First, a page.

مدل سازی روابط فضایی بین زیرساختهای حمل و نقل چندرسانه ای و نتایج ایمنی ترافیک در محیط های شهری
|کد مقاله||سال انتشار||مقاله انگلیسی||ترجمه فارسی||تعداد کلمات|
|43207||2016||13 صفحه PDF||سفارش دهید||10000 کلمه|
Publisher : Elsevier - Science Direct (الزویر - ساینس دایرکت)
Journal : Safety Science, Volume 82, February 2016, Pages 325–337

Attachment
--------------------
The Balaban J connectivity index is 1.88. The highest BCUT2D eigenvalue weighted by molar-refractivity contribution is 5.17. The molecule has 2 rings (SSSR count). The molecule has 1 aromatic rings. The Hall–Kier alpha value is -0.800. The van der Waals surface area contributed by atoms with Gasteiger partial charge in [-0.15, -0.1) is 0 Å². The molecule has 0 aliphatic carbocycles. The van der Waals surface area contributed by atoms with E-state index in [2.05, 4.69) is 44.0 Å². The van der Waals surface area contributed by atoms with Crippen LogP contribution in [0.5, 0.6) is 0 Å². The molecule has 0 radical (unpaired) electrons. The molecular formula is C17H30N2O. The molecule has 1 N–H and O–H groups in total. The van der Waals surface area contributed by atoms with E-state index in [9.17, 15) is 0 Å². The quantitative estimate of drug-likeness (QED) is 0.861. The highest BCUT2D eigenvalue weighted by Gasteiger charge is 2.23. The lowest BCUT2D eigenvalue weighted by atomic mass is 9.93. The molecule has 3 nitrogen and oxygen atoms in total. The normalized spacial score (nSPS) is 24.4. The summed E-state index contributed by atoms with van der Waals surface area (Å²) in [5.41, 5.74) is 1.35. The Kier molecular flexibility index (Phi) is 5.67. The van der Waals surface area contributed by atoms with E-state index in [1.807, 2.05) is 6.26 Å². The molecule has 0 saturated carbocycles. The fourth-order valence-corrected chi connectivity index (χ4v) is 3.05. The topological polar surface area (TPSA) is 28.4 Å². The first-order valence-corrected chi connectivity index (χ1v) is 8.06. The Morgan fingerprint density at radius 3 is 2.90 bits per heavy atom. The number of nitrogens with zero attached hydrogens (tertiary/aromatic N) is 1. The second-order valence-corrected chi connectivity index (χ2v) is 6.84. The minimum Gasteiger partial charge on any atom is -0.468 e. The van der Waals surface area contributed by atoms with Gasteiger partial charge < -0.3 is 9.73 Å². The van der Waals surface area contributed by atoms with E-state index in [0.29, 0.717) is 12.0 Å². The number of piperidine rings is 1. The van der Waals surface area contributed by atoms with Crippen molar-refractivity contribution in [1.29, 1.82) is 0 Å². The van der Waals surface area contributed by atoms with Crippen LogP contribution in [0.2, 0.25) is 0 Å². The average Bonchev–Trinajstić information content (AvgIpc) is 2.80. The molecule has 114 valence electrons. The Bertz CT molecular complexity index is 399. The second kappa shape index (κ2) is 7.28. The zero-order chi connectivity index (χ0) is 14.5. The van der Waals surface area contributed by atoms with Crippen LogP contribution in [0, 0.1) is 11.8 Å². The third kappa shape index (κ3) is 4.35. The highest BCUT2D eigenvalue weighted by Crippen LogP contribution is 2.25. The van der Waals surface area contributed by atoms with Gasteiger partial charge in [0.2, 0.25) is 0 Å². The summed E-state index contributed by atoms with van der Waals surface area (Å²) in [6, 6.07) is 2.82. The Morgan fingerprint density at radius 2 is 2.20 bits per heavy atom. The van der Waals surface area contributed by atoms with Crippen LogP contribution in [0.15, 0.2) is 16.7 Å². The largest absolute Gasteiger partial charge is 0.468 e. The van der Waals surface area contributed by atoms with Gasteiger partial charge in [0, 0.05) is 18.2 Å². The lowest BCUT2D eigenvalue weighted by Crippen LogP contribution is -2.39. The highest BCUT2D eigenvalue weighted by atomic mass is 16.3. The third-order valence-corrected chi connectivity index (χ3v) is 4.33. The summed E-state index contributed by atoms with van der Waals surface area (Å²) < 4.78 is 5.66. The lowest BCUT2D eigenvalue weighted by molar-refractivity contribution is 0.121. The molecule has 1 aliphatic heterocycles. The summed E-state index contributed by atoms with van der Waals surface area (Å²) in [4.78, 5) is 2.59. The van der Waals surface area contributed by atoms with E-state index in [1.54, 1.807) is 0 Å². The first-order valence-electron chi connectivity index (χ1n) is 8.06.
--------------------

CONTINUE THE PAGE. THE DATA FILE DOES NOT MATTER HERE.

The interest in multimodal transportation improvements in urban areas is increasing in cities across the U.S. Improved access to multimodal transportation attracts new users, but can possibly increase their exposure to risk from crashes, particularly in areas where the “safety in numbers” phenomenon does not exist. The relationship between access to multimodal transportation and safety in urban environment is complex, as non-motorized user vulnerability becomes a predominant risk factor when they are involved in a crash, even at lower vehicle speeds. This paper aims to evaluate the relationship between multimodal transportation infrastructure, expressed through the presence of multimodal facilities and user exposure, and traffic safety outcomes. Using Chicago as a case study, a comprehensive dataset is developed that significantly contributes to the existing literature by including socio-economic, land use, road network, travel demand, and crash data. Area-wide analysis on the census tract level provides a broader perspective about safety issues that multimodal users encounter in cities. Negative-binomial regression models with fixed and random effects are estimated to account for data overdispersion and spatial effects. Total vehicle-only crashes, total crashes with non-motorized users, and fatal vehicle-only crashes are modeled. The results show strong association between the variables related to multimodal transportation availability and usage, and both motorized and non-motorized crashes. Although simplified in terms of some spatial correlation assumptions, demonstrated methods prove to be a beneficial and computationally efficient tool for estimating and easily interpreting modeled relationships. Further research efforts to address the limitations of the presented approach are proposed.